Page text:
The world must be wishing that Pakistan closes the terrorist camps it arbors as quickly as it has agreed to release Indian Air Force pilot, Wing Commander Abhinandan Varthaman. Without going into the ‘ tactical game theory? employed in such battles and without indulging in a nuclear-winter scenario-building in a potential conflict escalation, what is needed in today?s international diplomatic arena is a ‘third way? strategy. It is not about you win or I
Most of the world leaders, including United Nations secretary generals, have over the last decade hammered a point that two of the most defining challenges facing humanity in the 21st century are climate change and terrorism. “Climate change is running faster than we,” said Antonio Guterres. Terrorism is even racing faster than climate change.
India was on side of the global efforts to shape the Paris Climate Agreement. The world is now on India?s side in its fight against terrorism. In both cases, PM Modi?s government has carved out the ‘ third way? strategy and it is working.
There are striking exceptions though. US President Donald Trump does not agree on causative elements of climate change, but has shown unflinching agreement on strong, urgent global action to eradicate terrorism and has been supportive of India’s cross-border military actions in recent days. Chinese President Xi Jinping, who is working staunchly with India side by side on climate change issues, has however, wavering approaches on terrorism directed against India from Pakistan. As in climate change, there is now need for collaborative and urgent actions and institutionalised approaches mixed with illustrative and replicable initiatives. Time is running out in both cases.
India should take the lead with President Trump in establishing an intergovernmental effort of ‘International Anti-terrorism Alliance?, much on the lines of the International Solar Alliance it piloted with the President of France in 2015. He is surely to get international support in this common cause. The world knows that the United Nations is unable to put together concrete and definite action on terrorism due to diverse and hidden interests and is not even able to agree on the definition of terrorism. Hence an ‘International Anti-Terrorism Alliance? (IAA) would be an important tool to garner global support.
Imposing trade sanctions seems to be work in a globalized world to bring the warring parties to the negotiating table. Along with trade sanctions, India through the IAA should aim at halting funds to countries supporting terrorism, directly or indirectly, It should form an alliance with digital giants like Google, Microsoft and Facebook to track the terrorists and the channels of payments to these groups by deploying the Artificial Intelligence and Blockchain technologies as key tools. We already have good example of efforts in tracking fossil fuel subsidies that are being tracked to identify gaps in action and promises on climate change.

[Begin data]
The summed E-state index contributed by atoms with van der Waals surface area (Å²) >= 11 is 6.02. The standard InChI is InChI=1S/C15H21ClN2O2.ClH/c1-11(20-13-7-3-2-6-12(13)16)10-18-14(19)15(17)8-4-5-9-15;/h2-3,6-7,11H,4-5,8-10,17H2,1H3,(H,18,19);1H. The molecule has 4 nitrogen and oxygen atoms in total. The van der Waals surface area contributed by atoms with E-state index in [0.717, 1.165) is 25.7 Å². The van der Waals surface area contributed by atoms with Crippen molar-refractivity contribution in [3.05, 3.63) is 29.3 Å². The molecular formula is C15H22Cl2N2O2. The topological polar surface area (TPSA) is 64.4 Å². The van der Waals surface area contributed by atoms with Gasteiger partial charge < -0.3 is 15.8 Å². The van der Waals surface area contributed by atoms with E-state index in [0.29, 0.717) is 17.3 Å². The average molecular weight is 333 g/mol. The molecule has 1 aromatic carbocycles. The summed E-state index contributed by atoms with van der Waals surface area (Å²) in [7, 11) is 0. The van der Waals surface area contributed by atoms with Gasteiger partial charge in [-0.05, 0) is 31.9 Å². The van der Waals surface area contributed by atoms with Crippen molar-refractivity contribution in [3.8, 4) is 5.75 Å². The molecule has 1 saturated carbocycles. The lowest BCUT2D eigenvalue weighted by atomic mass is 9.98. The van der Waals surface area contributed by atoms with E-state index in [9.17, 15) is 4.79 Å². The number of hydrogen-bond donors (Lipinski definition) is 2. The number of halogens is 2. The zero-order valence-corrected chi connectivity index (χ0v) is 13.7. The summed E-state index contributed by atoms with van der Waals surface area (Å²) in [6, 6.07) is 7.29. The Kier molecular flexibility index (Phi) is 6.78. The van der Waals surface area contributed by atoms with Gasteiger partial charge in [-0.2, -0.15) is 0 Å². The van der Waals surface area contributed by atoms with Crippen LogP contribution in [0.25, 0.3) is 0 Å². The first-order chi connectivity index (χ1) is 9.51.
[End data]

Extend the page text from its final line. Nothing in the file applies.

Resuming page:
India should show stewardship at a global level in deploying what it is known for – modern satellite technologies developed by the Indian Space Reseach Organisation (ISRO) to locate the terrorist camps, use digital mechanisms like Internet of Things ( IoT) to monitor their location and movements in a precise way and uproot the terrorists camps without declaring war and without any civilian losses. Even Pakistan has expressed the need to help it locate such camps. Group of countries, including India, should lead such efforts. In the case of climate change, deforestation and bio-diversity, losses are now being tracked around the world by using modern IoT technologies
Finally Modi should invite President Xi for an informal summit in the same India the way President Xi invited PM Modi for the Wuhan summit in the heat of the Doklam border crisis. Indeed, China has not taken a very friendly line with India on terrorism, particularly when it comes from Pakistan. It has supported the condemnation of terror unleashed by the Pakistan-based JeM and other terror groups against India in the UN Security Council terrorism sanctions but protects the sanctioning of its leader, due to some technical and tactical issues. India and China can informally iron out these differences.
Modi and Xi have the personal chemistry that would help in addressing terrorism as it is helping in addressing climate change. People to people contact between China and India is now at higher level after the Wuhan summit. One can expect further improvement after another informal meeting in India.
Finally, water as a weapon against Pakistan to take action against terrorism may go against innocent civilians. PM Modi, in 2016, after attack by the terrorists harboured in Pakistan has famously said that blood and water cannot flow together as a veiled threat to Pakistan during Indus Water Treaty meeting. Like trade sanctions it can help in accelerating the negotiations.
India indeed has
(The writer is Director, TERRE Policy Centre. He can be contacted at firstname.lastname@example.org)